However, some question the future market of the Compass system.

Hong Tao, a technician with a Beijing company that sells GPS products, says, "I pay close attention to the development of the Compass system. I don't think it can challenge the monopoly status of the GPS in the near future.

"GPS has occupied the market for a long time. People are already used to GPS. It will take a long time for customers to accept a new product, no matter how good it is," Hong says.

Chen Jiancheng, who works for a company that develops and sells Compass products, admits Compass is not yet as convenient as GPS, and it costs four to five times more than GPS.

He explains that the Compass system is still at a preliminary stage, and the number of clients is very small. "Only mass production and usage can lower the price of the system."

He wants the government to implement preferential policies to encourage research on and development of Compass products and to lower the costs.

"While we don't reject foreign satellite navigation and positioning systems, the government should require key departments to use China's own Compass system, in order to ensure national security and promote the development of our own satellite navigation and positioning system," Chen says.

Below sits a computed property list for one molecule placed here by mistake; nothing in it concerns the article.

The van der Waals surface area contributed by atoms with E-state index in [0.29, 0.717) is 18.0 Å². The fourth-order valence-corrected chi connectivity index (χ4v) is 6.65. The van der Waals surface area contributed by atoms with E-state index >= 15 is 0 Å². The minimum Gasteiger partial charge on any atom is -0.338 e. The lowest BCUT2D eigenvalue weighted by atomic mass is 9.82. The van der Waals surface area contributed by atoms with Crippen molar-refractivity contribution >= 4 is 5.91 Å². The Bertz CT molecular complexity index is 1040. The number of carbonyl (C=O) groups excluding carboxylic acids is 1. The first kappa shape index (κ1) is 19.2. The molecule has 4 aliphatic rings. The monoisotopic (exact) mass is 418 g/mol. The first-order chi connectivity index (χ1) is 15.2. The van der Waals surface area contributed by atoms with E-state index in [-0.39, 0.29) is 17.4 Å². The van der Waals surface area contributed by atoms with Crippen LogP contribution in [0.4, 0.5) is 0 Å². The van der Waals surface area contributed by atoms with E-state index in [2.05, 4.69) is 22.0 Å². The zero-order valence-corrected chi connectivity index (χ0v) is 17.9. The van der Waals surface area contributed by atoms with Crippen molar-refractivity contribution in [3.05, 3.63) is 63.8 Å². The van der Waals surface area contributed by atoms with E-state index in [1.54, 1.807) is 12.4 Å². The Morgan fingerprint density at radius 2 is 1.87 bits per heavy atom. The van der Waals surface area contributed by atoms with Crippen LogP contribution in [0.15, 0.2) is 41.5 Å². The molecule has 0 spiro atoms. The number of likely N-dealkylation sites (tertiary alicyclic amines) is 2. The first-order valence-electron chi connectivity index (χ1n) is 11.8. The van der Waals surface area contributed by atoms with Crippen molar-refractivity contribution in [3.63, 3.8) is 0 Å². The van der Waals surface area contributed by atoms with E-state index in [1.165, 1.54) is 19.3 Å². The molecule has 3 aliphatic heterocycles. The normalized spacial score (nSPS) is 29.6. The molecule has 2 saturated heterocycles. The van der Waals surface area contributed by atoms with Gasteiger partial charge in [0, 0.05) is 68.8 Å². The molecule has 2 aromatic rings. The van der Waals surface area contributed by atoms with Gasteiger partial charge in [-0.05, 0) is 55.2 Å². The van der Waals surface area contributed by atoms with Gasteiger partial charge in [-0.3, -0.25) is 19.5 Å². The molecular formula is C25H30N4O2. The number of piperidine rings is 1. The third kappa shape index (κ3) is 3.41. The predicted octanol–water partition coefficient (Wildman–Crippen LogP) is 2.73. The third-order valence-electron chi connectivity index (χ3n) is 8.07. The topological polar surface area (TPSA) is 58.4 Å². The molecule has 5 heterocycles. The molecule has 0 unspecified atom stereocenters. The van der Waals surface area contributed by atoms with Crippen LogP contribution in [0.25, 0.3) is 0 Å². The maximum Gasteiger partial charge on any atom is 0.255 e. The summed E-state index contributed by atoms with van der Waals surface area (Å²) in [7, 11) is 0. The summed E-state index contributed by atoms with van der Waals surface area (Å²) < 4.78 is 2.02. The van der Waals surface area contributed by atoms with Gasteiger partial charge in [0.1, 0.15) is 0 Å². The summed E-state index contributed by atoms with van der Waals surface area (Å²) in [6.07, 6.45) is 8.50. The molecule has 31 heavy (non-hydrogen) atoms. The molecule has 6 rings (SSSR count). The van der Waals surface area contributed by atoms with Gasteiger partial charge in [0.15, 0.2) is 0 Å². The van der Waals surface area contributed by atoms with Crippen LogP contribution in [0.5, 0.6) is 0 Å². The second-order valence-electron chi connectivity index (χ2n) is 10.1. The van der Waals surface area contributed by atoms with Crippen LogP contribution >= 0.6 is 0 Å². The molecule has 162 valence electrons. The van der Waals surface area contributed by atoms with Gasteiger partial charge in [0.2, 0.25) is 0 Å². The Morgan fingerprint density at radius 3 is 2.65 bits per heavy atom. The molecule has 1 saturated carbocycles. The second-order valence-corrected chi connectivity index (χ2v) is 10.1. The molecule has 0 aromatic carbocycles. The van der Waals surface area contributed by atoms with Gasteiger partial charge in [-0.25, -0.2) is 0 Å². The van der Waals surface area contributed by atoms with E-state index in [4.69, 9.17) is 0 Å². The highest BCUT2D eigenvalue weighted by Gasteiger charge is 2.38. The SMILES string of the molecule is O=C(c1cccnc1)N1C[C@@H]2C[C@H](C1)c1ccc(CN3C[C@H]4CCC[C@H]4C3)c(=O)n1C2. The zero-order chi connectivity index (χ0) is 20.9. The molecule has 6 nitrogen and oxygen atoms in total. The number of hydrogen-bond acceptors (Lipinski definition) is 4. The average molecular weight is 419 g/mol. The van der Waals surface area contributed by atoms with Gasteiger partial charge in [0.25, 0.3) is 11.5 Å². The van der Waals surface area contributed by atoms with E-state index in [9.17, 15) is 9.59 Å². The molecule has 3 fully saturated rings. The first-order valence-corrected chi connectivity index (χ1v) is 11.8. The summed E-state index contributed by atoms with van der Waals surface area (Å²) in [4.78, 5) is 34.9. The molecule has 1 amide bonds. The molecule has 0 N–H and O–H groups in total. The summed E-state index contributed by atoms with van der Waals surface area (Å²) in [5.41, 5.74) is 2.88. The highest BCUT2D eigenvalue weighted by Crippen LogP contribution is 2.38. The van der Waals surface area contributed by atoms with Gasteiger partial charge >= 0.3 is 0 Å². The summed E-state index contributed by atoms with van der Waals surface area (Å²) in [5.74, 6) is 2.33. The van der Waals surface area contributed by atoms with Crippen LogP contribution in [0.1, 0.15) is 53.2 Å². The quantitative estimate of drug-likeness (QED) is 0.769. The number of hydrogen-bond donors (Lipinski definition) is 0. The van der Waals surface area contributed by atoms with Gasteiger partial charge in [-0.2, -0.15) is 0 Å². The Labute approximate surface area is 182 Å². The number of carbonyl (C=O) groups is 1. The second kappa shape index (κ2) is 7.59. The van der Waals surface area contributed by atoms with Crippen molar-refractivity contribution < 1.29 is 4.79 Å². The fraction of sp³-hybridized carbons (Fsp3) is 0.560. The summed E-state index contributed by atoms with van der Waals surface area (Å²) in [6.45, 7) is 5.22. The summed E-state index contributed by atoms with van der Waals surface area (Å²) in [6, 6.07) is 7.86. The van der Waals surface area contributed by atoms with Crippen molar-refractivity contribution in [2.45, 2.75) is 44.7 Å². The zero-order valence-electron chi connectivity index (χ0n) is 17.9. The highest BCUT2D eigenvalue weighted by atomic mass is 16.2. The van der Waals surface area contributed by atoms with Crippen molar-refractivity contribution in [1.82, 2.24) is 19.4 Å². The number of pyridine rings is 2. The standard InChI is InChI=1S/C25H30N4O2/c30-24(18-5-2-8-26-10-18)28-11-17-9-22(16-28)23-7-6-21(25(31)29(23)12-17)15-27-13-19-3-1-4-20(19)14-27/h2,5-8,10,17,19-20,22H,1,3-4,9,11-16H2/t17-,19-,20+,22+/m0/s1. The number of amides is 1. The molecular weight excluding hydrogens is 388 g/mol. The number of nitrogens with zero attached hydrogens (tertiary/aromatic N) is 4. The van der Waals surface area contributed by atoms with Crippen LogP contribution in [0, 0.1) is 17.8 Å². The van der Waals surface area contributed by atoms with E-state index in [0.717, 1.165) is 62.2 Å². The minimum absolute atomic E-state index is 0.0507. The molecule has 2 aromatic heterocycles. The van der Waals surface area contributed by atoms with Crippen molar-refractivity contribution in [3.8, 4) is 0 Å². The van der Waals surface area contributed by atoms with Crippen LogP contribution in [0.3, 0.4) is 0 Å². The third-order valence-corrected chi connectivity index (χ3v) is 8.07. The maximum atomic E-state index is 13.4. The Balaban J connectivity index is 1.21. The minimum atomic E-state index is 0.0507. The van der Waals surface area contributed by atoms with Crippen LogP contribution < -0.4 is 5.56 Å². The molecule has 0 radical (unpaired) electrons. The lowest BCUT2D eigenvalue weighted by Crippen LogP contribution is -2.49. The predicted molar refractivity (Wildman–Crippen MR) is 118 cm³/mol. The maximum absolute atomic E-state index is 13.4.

As for the relationship between GPS and Compass, Zhao says they are rivals and cooperators at the same time.

Chinese Compass technologists have held talks with counterparts from GPS in the United States to negotiate future cooperation between the two systems, Zhao says, adding that the US side showed willingness to cooperate.

"The Compass system is designed to be compatible with other systems. In the future, Compass terminals will not only receive the signals from Compass, but also from the GPS and other satellite navigation systems," Zhao says.

In other words, when one system has a problem, "you can be directed by other systems. You can always know where you are and where you are going."